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Built Buffalo

Built Buffalo
Scenes of things in the city at Western New York Artists Group

In portraying Buffalo and immediate environs, artists of the Western New York Artists Group show themselves true romantics. In love with the city. And with a pretty romanticized view of it. It makes for some beautiful works. But you wonder if you’re getting the whole picture. The group current exhibit at their gallery at One Linwood Avenue is called “Artists See Buffalo.” It comprises several score artworks by almost as many artists.

They love the cylinder-form grain elevators and truss-form steel girder bridges, the mix of old industrial remains and struggling but surviving and maybe soon to be thriving again natural environment in old industrial areas along the Buffalo River and lake waterfront. They love the commercial and residential architecture, the monumental buildings—the Prudential Building, City Hall, the New York Central Terminal building—and more humble and familiar wood-frame domiciles. They love the picturesque and photogenic qualities of the city, the sailboats in the marinas, the downtown skyline seen from the seventh floor of a building on the West Side, and less spectacular but just as interesting cityscape to the north, seen from the same seventh floor. But in either case, Buffalo viewed from afar.

(Do they love the people? Hard to say. There’s little evidence to go on. They avoid showing people in the pictures. A couple of sailors on a War of 1812 era sailing ship on Lake Erie, in a photo about the ship, not the sailors. That’s about it for people.)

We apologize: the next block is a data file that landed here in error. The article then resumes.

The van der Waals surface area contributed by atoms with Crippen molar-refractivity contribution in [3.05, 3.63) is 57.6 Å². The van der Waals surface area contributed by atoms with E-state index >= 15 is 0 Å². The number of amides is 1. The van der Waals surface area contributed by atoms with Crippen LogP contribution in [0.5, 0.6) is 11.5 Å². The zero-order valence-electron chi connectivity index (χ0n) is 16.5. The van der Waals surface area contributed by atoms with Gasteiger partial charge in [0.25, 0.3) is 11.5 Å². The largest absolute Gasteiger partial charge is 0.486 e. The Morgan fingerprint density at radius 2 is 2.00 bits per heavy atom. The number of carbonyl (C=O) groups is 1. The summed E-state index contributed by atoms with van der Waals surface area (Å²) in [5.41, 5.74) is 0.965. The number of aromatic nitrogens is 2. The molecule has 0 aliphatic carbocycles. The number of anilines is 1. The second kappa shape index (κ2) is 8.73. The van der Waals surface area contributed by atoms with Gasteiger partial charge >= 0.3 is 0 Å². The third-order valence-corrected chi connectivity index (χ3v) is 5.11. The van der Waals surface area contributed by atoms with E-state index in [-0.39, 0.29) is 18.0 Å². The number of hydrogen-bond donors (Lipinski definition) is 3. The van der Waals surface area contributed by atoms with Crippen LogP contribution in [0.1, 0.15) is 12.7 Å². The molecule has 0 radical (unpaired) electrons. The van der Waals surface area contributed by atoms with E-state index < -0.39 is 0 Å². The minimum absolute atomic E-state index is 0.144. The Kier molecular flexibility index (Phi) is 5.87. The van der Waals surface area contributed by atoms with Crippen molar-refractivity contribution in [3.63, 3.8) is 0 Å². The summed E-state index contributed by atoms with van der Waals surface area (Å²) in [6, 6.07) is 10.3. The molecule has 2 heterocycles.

But lovely work, from a variety of impressionist technique oil paintings to sketchy-like, rapid-capture watercolors, to near-photo-realist paintings, to hard-edge geometric ink and graphite works.

From Ann Stievater, the several views from the seventh floor on the West Side, and a landscape depiction of the city south to north, viewed from Canada. From Carol Mathewson, several plein air paintings, one of the city seen from Grand Island, one of a rowboat on the bank of what must be the Buffalo River, the river proper in the mid-ground, and in the background, the other bank of the river, thickly vegetated, and in the distance behind the vegetation, some portions of industrial buildings and mechanism. The work is called Industry and Pleasure. And from Julie McIndoo, a watercolor of a small religious procession—processors in liturgical garb—outside Our Lady of Victory Basilica, with no sign of street traffic or commotion in and around that usually busy intersection. Almost as if a rural setting.

John Pacovsky’s lush acrylic on canvas painting shows gleaming white sailboats in a marina on a sunny summer day, their tall masts reaching high above into the cerulean sky, and in reflection equally far below into the placid, even darker blue water. The work is called Your Slip is Showing. Karen Carbonara’s geometric work shows a jumble segment of ironwork superstructure of the Broderick Park lift bridge over the canal.

Tom Matyas has a photo of the Cargill Pool Elevator socked in by a blinding winter storm. Just about the only hint throughout the show that the weather in Buffalo isn’t always seventy degrees and sunny.

The centerpiece and largest work by far in the show is a huge montage dream vision version of the waterfront and related ongoing projects by painter George Gilham, in his characteristic pixilation representation technique. Dominated by the skyway, which he makes into a kind of overarching lovingly embracing feature. Buffalo’s version of the St. Louis gateway arch.

The WNYAG artists’ show continues through May 29. Next door, at the Art Dialogue Gallery, Five Linwood, but accessible through One Linwood, is an exhibit of the serio-comic art of Donald Scheller, also continuing through May 29.

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